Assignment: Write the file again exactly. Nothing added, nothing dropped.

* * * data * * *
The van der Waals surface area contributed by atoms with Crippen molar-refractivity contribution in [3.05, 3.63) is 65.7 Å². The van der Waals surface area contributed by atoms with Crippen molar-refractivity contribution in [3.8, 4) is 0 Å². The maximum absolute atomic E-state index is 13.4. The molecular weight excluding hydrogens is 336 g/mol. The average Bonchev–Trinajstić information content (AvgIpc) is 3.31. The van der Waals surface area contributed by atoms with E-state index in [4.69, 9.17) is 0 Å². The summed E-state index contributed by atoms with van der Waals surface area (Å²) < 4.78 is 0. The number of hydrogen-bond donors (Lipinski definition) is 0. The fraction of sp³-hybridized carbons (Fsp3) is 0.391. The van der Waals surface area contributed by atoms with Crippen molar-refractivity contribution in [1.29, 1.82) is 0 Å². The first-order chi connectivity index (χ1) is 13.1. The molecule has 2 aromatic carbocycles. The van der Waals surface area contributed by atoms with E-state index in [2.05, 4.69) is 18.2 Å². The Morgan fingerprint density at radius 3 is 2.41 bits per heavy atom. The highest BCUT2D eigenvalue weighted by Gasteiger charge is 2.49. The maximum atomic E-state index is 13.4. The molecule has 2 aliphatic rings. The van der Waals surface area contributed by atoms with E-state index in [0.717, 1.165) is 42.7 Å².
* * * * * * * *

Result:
The van der Waals surface area contributed by atoms with Crippen molar-refractivity contribution in [3.05, 3.63) is 65.7 Å². The van der Waals surface area contributed by atoms with Crippen molar-refractivity contribution in [3.8, 4) is 0 Å². The maximum absolute atomic E-state index is 13.4. The molecular weight excluding hydrogens is 336 g/mol. The average Bonchev–Trinajstić information content (AvgIpc) is 3.31. The van der Waals surface area contributed by atoms with E-state index in [4.69, 9.17) is 0 Å². The summed E-state index contributed by atoms with van der Waals surface area (Å²) < 4.78 is 0. The number of hydrogen-bond donors (Lipinski definition) is 0. The fraction of sp³-hybridized carbons (Fsp3) is 0.391. The van der Waals surface area contributed by atoms with Crippen molar-refractivity contribution in [1.29, 1.82) is 0 Å². The first-order chi connectivity index (χ1) is 13.1. The molecule has 2 aromatic carbocycles. The van der Waals surface area contributed by atoms with E-state index in [2.05, 4.69) is 18.2 Å². The Morgan fingerprint density at radius 3 is 2.41 bits per heavy atom. The highest BCUT2D eigenvalue weighted by Gasteiger charge is 2.49. The maximum atomic E-state index is 13.4. The molecule has 2 aliphatic rings. The van der Waals surface area contributed by atoms with E-state index in [0.717, 1.165) is 42.7 Å².